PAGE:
in the debris of their murderous minds;
of a hunchback’s blood.
This is a disinfected past.
The sheets on the bed are dry.
The monument stands like a broken tree,
tugged dead by howling Lothian winds.
As thistles wilt on the backs of bent hills,
another party shuffles round:
in one ear,
out the other,
through the head of a corpse,
ringed by the flashing crown of Edinburgh:
a throb of a city
alive in the evening sun.
And cloud drifts,
spear of our history,
sucker of our blood.
CASTLE STAIR REEL
Down all these steps,
I reach with my feet
for a moon
I know isn’t mine:
a spiral fall to a last gasp,
an early death,
a rushed breath;
aware that my next step could be my last,
a trip into Edinburgh or into hell,
with only a mothering guard-rail to save me,
only my steep inhibitions to save me
from something I want and don’t want,
something, some shadow,
at the foot of these cascading stairs
for me to hit it,
out of step with life,
for my feet to run
out of steps.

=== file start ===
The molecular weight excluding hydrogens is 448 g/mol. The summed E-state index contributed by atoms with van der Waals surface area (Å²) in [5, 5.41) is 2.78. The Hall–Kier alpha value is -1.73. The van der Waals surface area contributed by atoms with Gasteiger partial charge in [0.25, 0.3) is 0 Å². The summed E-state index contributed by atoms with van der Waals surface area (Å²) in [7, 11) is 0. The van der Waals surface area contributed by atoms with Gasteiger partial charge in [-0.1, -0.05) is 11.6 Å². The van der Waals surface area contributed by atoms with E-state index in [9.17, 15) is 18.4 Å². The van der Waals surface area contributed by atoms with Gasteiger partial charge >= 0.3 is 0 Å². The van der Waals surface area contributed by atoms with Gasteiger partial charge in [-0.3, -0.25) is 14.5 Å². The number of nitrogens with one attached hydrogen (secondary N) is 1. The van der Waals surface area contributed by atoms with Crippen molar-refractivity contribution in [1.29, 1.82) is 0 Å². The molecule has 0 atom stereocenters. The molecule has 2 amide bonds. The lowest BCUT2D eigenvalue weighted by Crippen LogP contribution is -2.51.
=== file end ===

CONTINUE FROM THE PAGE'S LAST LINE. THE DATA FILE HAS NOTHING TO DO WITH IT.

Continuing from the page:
I HAVE FALLEN IN LOVE WITH THE FORTH BRIDGE
the span of my ambition,
shore to shore
you link me with the old bones,
the new ways,
the true trains that take me
down the path of all my loves.
You lift up your wide arms
to take in the tide,
roll with the shaking wind
that whistles in the rushes
of the wild banks.
You thrill me with your size,
your strong embrace;
you roar with achievement,
you make me proud:
I could hug you.
Let me take the Queensferry train,
slide through you to freedom.
The pipes play
and the kilts sway
to greet us.
You are the opening,
the gap we streak through
to the woolly wilds
of Auld Reekie
and Bonnie Old Dundee;
to the sea of workers’ blood,
the red rust of the past that clings
and hugs the bones of dead engineers.
In the Albert Hotel,
tucked up, I hear you moan in the darkness.
I pull back the curtains
and see you floodlit
in all your entrancing glory.
Shine on, shine
you crazy bridge.
You have my devotion,
you have my deepest darkest love.
I would climb you stripped;
I would feel you breathe in the Firth wind.
I give you my heart and soul,
I am frail against your depth.
You will outlive me,
do not mock me,
you are superb.
You are my outstretched lovely;
I will breathe through you,
long for you,
die for you.
and inspire me.